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History of Bipolar Manic-Depressive Disorder 

History of Bipolar Manic-Depressive Disorder
Chapter:
History of Bipolar Manic-Depressive Disorder
Author(s):

Ross J. Baldessarini

, Jesús Pérez

, Paola Salvatore

, Katharina Trede

, and Carlo Maggini

DOI:
10.1093/med/9780199300532.003.0001
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date: 28 June 2022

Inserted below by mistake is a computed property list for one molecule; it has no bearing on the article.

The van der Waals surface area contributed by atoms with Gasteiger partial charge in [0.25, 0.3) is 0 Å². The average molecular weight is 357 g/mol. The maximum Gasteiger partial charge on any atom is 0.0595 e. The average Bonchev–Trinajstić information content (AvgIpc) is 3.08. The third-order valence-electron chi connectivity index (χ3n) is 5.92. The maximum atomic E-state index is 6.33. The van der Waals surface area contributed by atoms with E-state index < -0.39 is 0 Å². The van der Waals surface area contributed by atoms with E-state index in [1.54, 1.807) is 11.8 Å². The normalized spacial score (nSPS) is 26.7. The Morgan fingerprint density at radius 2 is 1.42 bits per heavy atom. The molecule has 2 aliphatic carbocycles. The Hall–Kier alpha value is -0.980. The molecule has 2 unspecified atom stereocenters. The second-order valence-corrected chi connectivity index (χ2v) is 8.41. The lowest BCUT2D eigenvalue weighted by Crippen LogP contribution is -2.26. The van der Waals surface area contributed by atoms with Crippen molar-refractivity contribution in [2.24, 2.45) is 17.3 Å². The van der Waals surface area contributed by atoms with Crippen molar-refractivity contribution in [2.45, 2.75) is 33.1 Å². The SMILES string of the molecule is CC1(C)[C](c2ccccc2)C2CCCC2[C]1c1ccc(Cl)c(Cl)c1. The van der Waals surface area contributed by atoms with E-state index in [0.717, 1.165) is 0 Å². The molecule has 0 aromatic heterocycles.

Melancholia and mania were described by ancient medical scholars, sometimes in the same persons. Linkage of the syndromes continued among Greco-Roman, Persian, and Arabic scholars throughout the first and by Europeans in the second millennium CE. Early terms describing a single disorder can be found in 1684 (Bonet: manico-melancholicus) and 1759 (Piquer-Arrufat: affectio melancholico-maniaca). The concept was reiterated by Falret and Baillarger (1854) and broadened by Kahlbaum and Hecker (cyclothymia). Weygandt described manic and melancholic features within a single episode (mixed states). Kraepelin gathered a range of recurrent, mainly affective disorders into a broad concept (manic-depressive insanity) in 1895, contrasted to chronic psychotic disorders (dementia præcox, later schizophrenia). In the mid-20th century, recurrent (unipolar) major depressions were differentiated from those with manic episodes (bipolar I disorder), encouraged in part by new treatments. A syndrome (bipolar II) involving recurrent depressions and hypomania was added in the 1970s. Bipolar disorder was accepted into international nosology (DSM-III) in 1980. The concept has broadened further to include relatively mild mood fluctuations (cyclothymia), recurrent depression with minor hypomanic features (bipolar spectrum), and proposed bipolar-like pediatric syndromes (juvenile bipolar disorder). Current ferment in psychiatric nosology is driven by uncertainties about limits and subtypes among major affective and psychotic disorders and by the need to confront the “phenotype problem” faced by modern biological and therapeutic research in psychiatry.

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